Teeth Grinding and Clenching? TMJ Pain?
The technical term for grinding or clenching your teeth is ‘bruxism’. Bruxism occurs when you’re either sliding your teeth back and forth, or you hold your teeth together tightly. While you may not be conscious of doing so, this can happen both during the day and while sleeping.
Whether it’s a daytime habit or it happens when you’re sleeping, how do you know if you’re grinding or clenching your teeth? For some, a diagnosis is relatively easy. You may wake-up with jaw pain or soreness in the muscles of your jaw (TMJ – temporomandibular joint), or you may have a dull morning headache. A sleeping partner might complain about the noise you’re making while you grind your teeth at night. Others who clench their teeth during the day notice a change in how their teeth meet, or have difficulty chewing. It can even be mistaken for an earache. However, not everyone experiences these symptoms. Oftentimes diagnosis occurs when Dr. Hochberg, Dr. Diora or our hygienists notices advanced wear of the teeth’s chewing surfaces.
What causes Bruxism? No one really knows! For some it’s a result of stress or anxiety. Clenching can happen subconsciously when thinking about problems, or even when lifting heavy items. It’s been found to be more prevalent in smokers, as well as those who have a higher intake of caffeine and alcohol. For others, especially those whose symptoms are worse when they wake-up, the problems can relate to sleep disorders such as snoring or sleep apnea. Or the problem could be due to missing or crooked teeth or teeth that aren’t aligned properly.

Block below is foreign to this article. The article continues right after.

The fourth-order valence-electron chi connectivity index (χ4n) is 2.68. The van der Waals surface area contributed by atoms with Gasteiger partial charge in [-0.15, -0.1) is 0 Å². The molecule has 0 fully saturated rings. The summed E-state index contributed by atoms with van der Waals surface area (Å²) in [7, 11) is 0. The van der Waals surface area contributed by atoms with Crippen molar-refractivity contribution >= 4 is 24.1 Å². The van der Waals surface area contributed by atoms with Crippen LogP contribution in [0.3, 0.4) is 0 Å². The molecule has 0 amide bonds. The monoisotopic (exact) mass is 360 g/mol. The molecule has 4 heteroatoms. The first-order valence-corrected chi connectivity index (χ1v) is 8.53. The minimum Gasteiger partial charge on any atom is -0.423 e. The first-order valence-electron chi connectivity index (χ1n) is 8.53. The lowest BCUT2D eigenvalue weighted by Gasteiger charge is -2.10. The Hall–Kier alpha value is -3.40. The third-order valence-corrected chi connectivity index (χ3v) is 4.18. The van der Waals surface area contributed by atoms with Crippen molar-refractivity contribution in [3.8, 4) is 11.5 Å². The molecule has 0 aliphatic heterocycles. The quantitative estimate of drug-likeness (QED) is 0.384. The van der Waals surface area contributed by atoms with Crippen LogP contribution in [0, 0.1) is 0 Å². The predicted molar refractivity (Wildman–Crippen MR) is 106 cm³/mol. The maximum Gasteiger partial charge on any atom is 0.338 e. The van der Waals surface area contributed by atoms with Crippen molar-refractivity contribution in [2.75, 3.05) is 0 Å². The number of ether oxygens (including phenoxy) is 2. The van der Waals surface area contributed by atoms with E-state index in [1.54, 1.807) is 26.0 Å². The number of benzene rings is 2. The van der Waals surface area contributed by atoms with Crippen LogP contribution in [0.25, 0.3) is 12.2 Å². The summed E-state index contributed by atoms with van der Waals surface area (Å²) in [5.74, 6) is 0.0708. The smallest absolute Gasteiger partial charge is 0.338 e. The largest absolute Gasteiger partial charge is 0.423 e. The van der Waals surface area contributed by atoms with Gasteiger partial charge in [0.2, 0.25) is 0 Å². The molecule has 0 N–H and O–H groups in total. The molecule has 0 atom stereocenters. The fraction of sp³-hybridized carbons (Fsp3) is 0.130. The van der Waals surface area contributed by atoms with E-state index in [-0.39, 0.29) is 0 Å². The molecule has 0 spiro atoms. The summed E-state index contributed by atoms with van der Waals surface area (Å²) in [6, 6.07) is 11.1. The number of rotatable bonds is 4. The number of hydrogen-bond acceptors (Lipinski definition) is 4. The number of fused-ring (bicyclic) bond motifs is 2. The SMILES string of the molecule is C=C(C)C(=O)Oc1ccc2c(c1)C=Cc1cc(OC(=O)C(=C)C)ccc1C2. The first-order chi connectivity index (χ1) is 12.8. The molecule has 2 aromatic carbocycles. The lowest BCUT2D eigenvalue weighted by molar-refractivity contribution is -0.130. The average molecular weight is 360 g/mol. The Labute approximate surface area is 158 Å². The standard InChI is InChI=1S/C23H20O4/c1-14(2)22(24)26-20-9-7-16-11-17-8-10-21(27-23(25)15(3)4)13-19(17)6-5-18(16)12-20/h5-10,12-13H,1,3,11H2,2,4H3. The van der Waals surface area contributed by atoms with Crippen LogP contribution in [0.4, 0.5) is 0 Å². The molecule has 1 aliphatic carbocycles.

Whether the problems arise during the day or at night, the result of Bruxism can cause discomfort and damage to your teeth. The first step is to ensure that there isn’t another cause of the problem. This may entail a visit to an ENT to rule out an ear infection, a sleep study to rule out sleep apnea, and a dental exam to ensure that cysts, tumors or dental disease aren’t causing the discomfort. Once Bruxism is diagnosed, there are solutions for both for day and nighttime grinding and clenching to reduce jaw pain, and protect your teeth from further wear and damage.
One of the main tools available to treat bruxism is a night guard, also called an occlusal appliance or splint. There are different types of night guards, some fitting over the bottom teeth, and others over the top. Drs. Hochberg and Diora will determine which guard is the best choice for you. If you’re diagnosed with sleep apnea, your physician may recommend a mandibular advancement device (MAD) that our doctors can fabricate for you.
And you can help out as well – try these tips:
- Avoid chewing gum and eating hard foods
- Decrease your intake of caffeinated products
- Reduce consumption of foods that require a lot of chewing
- Keep hydrated – lots of water
- Get a good night’s sleep
- If muscles are sore – use wet heat
- Use the exercises provided by Drs. Hochberg and Diora to help stretch the TMJ muscles
- Learn how to massage your facial, neck and shoulder muscles
- Become conscious of daytime clenching – And tell your jaw to relax! You can use your own biofeedback to let the muscles go back to their natural position
Whatever the cause, teeth grinding and clenching can become problematic. Diagnosing Bruxism is the first step followed by the appropriate treatment. We, at Colony Square Dental Associates, are available to help you and your jaw muscles relax!
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